Gulliver's Travels

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First Edition of Gulliver's Travels

Gulliver's Travels (1726, amended 1735), officially Travels into Several Remote Nations of the World, in Four Parts. By Lemuel Gulliver, First a Surgeon, and then a Captain of several Ships, is a novel by Jonathan Swift that is both a satire on human nature and a parody of the "travellers' tales" literary sub-genre. It is Swift's best known full-length work, and a classic of English literature.

The book became tremendously popular as soon as it was published. (John Gay said in a 1726 letter to Swift that "it is universally read, from the cabinet council to the nursery" [1] ); since then, it has never been out of print.


[edit] Plot summary

The book presents itself as a simple traveller's narrative with the disingenuous title Travels into Several Remote Nations of the World, its authorship assigned only to "Lemuel Gulliver, first a surgeon, then a captain of several ships". Different editions contain different versions of the prefatory material which are basically the same as forewords in modern books. The book proper then is divided into four parts, which are as follows.

[edit] Part I: A Voyage to Lilliput

Mural depicting Gulliver surrounded by citizens of Lilliput.

May 4, 1699 — April 13, 1702

The book begins with a short preamble in which Gulliver, in the style of books of the time, gives a brief outline of his life and history prior to his voyages. He enjoys travelling. This turns out to be fortunate.

On his first voyage, Gulliver is washed ashore after a shipwreck and awakes to find himself a prisoner of a race of people one-twelfth the size of normal human beings (6 inches/15cm tall), who are inhabitants of the neighbouring and rival countries of Lilliput and Blefuscu. After giving assurances of his good behaviour, he is given a residence in Lilliput and becomes a favourite of the court. From there, the book follows Gulliver's observations on the Court of Lilliput, which is intended to satirize the court of George I (King of Great Britain at the time of the writing of the Travels). Gulliver assists the Lilliputians to subdue their neighbours the Blefuscudians (by stealing their fleet). However, he refuses to reduce the country to a province of Lilliput, displeasing the King and the court. Gulliver is charged with treason and sentenced to be blinded. With the assistance of a kind friend, Gulliver escapes to Blefuscu, where he spots and retrieves an abandoned boat and sails out to be rescued by a passing ship which takes him back home. The feuding between the Lilliputians and the Blefuscudians is meant to represent the feuding countries of England and France, but the reason for the war is meant to satirize the feud between Catholics and Protestants, over issues that Swift may have found trivial.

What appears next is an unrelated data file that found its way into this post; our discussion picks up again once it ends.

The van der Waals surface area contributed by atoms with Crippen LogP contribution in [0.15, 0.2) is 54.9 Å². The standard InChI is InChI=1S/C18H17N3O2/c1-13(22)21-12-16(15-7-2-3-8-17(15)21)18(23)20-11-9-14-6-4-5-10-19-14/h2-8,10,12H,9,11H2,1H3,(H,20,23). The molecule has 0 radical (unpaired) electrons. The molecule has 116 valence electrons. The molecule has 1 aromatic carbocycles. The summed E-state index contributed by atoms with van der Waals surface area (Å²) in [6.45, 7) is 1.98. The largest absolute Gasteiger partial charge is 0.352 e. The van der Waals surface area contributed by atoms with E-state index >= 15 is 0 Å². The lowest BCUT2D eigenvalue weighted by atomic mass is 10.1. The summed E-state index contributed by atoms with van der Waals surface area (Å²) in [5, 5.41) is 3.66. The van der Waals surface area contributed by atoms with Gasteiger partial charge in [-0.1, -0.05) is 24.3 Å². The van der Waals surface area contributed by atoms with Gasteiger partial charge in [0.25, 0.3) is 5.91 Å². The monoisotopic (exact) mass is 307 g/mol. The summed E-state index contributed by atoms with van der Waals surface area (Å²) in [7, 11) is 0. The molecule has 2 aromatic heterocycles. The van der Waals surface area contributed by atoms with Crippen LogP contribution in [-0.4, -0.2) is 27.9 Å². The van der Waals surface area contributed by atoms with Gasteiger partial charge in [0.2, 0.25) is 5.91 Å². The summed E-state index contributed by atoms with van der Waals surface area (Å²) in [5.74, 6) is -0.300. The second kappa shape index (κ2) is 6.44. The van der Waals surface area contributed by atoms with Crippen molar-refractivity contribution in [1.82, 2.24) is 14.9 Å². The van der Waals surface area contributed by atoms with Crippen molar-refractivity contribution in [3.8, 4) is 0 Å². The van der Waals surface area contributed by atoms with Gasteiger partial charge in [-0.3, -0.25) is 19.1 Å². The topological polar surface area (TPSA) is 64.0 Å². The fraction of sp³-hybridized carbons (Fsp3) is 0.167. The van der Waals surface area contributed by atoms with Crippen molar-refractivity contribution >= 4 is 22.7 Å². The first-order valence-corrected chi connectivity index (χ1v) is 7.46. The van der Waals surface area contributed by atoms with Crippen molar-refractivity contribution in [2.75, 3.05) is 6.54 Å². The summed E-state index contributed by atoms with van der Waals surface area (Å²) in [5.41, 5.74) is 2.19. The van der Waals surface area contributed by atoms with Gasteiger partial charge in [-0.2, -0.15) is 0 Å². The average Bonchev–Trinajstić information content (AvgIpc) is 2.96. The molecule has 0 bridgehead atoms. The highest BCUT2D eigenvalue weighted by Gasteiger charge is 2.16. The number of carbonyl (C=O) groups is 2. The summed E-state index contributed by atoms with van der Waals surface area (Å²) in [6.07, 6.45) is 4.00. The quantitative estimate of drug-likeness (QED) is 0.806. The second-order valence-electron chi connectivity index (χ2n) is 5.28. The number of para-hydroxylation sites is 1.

[edit] Part II: A Voyage to Brobdingnag

Gulliver Exhibited to the Brobdingnag Farmer by Richard Redgrave

June 20, 1702 — June 3, 1706

When the sea vessel Adventure, which was an old wooden ship, is steered off course by storms and forced to go in to land for want of fresh water, Gulliver is abandoned by his companions and found by a farmer who is 60 feet (18 m) tall (the scale of Lilliput is approximately 1:12; of Brobdingnag 10:1). He brings Gulliver home and his extremely smart and strong daughter cares for Gulliver. The farmer treats him as a curiosity and exhibits him for money. The word gets out and the queen wants to see the show. She loves Gulliver and he is then bought by the Queen of Brobdingnag and kept as a favorite at court. In between small adventures such as fighting giant wasps and being carried to the roof by a monkey, he discusses the state of Europe with the King, who is not impressed. On a trip to the seaside, his "traveling box" is seized by a giant eagle which drops Gulliver and his box right into the sea where he is picked up by some sailors, who return him to England.

[edit] Part III: A Voyage to Laputa, Balnibarbi, Glubbdubdrib, Luggnagg and Japan

August 5, 1706 — April 16, 1710

After Gulliver's ship is attacked by pirates, he is marooned near a desolate rocky island, near India. Fortunately he is rescued by the flying island of Laputa, a kingdom devoted to the arts of music and mathematics but utterly unable to use these for practical ends. The device described simply as The Engine is possibly the first literary description in history of something resembling a computer. Laputa's method of throwing rocks at rebellious surface cities also seems the first time that aerial bombardment was conceived as a method of warfare. Gulliver is then taken to Balnibarbi to await a Dutch trader who can take him on to Japan. While there, he tours the country as the guest of a low-ranking courtier and sees the ruin brought about by blind pursuit of science without practical results in a satire on the Royal Society and its experiments. He travels to a magician's dwelling and discusses history with the ghosts of historical figures, the most obvious restatement of the "ancients versus moderns" theme in the book. He also encounters the struldbrugs, unfortunates who are immortal and very, very old. The trip is otherwise reasonably free of incident and Gulliver returns home, determined to stay there for the rest of his days.